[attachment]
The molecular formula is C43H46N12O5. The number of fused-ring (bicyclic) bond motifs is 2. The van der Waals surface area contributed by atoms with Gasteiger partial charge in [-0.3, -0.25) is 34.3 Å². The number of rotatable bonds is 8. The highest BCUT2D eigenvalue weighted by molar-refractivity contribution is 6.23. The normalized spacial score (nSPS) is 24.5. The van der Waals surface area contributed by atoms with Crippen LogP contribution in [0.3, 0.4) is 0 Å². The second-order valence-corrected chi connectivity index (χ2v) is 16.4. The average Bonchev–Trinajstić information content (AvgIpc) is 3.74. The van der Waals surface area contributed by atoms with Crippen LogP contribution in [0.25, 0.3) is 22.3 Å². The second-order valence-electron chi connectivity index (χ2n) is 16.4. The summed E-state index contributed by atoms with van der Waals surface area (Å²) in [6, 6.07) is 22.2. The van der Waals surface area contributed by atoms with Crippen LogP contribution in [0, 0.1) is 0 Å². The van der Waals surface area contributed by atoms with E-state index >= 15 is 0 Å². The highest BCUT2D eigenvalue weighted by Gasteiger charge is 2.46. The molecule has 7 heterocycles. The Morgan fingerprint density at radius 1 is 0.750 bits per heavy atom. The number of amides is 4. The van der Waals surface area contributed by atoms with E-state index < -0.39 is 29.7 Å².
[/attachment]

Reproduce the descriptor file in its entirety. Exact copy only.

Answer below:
The molecular formula is C43H46N12O5. The number of fused-ring (bicyclic) bond motifs is 2. The van der Waals surface area contributed by atoms with Gasteiger partial charge in [-0.3, -0.25) is 34.3 Å². The number of rotatable bonds is 8. The highest BCUT2D eigenvalue weighted by molar-refractivity contribution is 6.23. The normalized spacial score (nSPS) is 24.5. The van der Waals surface area contributed by atoms with Crippen LogP contribution in [0.3, 0.4) is 0 Å². The second-order valence-corrected chi connectivity index (χ2v) is 16.4. The average Bonchev–Trinajstić information content (AvgIpc) is 3.74. The van der Waals surface area contributed by atoms with Crippen LogP contribution in [0.25, 0.3) is 22.3 Å². The second-order valence-electron chi connectivity index (χ2n) is 16.4. The summed E-state index contributed by atoms with van der Waals surface area (Å²) in [6, 6.07) is 22.2. The van der Waals surface area contributed by atoms with Crippen LogP contribution in [0, 0.1) is 0 Å². The van der Waals surface area contributed by atoms with E-state index >= 15 is 0 Å². The highest BCUT2D eigenvalue weighted by Gasteiger charge is 2.46. The molecule has 7 heterocycles. The Morgan fingerprint density at radius 1 is 0.750 bits per heavy atom. The number of amides is 4. The van der Waals surface area contributed by atoms with E-state index < -0.39 is 29.7 Å².